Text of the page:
This body of work began in the late 1970s and has continued to the present. These paintings consist of self-portraits, portraits of family and friends, and images that emerge from the imagination and from memory. Often while a painting is being made, a image may seem purely imagined, but later the painter will remember having where he has actually seen it. Memories of childhood are the most consistent component and are present throughout the work.
        The painting process happens somewhat like a 100 meter sprint on a short burst of energy. For the painter, a picture jumps out of him like a muscle cramp or a sneeze, and he seeks to control it to the same extent as a rodeo rider can control a bull. The best he can hope for is to hold on to whatever is happening on the canvas. Being taken for a ride by a picture is not unlike enjoying a trip on a roller coaster.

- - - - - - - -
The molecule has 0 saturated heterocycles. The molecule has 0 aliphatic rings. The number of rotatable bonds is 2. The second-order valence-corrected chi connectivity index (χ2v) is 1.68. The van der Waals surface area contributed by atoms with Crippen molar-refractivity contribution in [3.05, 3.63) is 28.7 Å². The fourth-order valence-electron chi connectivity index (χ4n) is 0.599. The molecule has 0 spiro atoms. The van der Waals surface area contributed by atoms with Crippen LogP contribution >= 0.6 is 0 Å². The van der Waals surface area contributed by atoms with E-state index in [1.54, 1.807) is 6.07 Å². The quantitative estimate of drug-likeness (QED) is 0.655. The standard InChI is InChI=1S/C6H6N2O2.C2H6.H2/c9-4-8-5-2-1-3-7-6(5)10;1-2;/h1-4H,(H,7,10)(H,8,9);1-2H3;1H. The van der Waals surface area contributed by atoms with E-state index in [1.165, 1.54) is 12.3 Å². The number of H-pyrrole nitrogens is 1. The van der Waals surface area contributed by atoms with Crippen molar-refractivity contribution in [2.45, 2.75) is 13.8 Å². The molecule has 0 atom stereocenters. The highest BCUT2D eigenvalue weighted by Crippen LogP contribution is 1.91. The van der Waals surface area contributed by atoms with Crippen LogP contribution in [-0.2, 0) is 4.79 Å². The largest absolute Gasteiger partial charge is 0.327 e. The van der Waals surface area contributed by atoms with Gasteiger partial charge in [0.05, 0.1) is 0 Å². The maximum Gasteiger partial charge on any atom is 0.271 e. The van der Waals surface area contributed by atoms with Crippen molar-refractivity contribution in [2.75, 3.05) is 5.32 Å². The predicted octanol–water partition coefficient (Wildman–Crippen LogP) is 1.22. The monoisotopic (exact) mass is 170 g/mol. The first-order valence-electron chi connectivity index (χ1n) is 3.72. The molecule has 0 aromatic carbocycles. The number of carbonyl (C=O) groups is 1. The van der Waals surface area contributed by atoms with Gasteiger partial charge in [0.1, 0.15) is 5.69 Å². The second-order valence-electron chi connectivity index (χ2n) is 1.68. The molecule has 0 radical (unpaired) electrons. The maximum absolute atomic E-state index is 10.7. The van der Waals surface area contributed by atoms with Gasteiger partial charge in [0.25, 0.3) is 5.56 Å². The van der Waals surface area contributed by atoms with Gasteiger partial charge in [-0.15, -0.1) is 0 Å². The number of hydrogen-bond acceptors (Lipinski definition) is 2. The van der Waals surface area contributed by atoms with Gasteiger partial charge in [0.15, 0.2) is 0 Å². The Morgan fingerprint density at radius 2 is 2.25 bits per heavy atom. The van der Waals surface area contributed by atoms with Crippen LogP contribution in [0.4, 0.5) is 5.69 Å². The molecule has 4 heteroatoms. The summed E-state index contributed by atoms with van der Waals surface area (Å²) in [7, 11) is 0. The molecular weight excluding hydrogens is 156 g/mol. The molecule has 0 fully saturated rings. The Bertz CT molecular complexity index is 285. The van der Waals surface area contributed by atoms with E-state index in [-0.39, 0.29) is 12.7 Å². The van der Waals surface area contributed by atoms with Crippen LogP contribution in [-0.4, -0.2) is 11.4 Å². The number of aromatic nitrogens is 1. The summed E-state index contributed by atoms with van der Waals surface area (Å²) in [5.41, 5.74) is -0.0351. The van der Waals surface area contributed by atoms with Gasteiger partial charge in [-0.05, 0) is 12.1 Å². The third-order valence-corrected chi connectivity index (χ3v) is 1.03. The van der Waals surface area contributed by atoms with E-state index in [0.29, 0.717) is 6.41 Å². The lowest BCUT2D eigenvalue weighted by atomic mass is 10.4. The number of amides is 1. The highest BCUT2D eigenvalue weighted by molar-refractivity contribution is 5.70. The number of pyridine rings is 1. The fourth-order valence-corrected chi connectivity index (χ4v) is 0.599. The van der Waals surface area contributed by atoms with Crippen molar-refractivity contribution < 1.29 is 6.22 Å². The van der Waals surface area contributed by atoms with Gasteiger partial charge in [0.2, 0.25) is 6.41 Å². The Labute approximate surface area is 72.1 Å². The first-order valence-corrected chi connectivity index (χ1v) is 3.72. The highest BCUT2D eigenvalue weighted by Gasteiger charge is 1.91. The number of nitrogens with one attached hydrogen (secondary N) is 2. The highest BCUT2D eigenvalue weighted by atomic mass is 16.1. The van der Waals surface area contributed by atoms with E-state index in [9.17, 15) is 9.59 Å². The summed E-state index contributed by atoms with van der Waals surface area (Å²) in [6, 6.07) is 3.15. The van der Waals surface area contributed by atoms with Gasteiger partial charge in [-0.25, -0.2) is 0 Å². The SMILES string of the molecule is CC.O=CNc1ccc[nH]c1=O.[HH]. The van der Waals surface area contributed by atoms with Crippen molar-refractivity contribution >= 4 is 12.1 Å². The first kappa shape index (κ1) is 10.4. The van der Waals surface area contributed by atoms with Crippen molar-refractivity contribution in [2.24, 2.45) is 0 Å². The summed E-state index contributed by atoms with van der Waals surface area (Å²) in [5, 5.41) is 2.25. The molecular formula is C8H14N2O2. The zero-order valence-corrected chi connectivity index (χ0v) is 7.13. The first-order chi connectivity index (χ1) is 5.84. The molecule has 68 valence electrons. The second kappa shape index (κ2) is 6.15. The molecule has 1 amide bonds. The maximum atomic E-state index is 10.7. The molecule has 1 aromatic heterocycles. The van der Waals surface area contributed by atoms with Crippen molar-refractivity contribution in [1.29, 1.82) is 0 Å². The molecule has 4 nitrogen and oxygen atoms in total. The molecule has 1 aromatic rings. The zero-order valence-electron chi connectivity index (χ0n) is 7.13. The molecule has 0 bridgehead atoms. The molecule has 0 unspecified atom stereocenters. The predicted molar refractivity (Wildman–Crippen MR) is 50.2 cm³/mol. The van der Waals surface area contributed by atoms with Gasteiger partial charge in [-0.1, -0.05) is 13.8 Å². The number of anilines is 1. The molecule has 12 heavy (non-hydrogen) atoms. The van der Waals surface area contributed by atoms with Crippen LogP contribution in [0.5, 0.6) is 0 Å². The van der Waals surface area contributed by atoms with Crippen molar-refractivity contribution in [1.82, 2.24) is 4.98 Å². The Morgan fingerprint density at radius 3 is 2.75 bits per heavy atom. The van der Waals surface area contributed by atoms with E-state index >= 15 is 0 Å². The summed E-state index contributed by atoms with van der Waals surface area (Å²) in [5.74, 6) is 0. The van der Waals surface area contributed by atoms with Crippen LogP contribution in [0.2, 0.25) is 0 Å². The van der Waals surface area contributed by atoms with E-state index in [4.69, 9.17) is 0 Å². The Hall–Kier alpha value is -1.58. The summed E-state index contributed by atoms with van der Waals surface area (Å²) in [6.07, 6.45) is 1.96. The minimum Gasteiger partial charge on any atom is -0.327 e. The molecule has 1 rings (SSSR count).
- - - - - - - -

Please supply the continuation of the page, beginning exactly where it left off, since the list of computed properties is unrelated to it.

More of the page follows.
A painting may start with a sketch, or develop directly on the canvas. Once the painting is started, the main subject usually does not change. Like a child being conceived, it already has all the genes, but the surrounding details will evolve. Sometimes a picture sits for weeks or months before the work resumes.
        The work functions as a personal emotional release for the painter, a letting go of tension building from within. The actual painting proceeds by moving forward without hesitation or correction. Once the energy is drained, the artist needs to stop painting or risks ruining the picture.
        The thing that is fundamental to all this work is that it somehow connects to emotions generated by everyday life. Painting is a way of accessing emotions that are internally present but otherwise unexpressed. This is like a person who goes through the life without mirror, suddenly seeing his face in some reflective surface.

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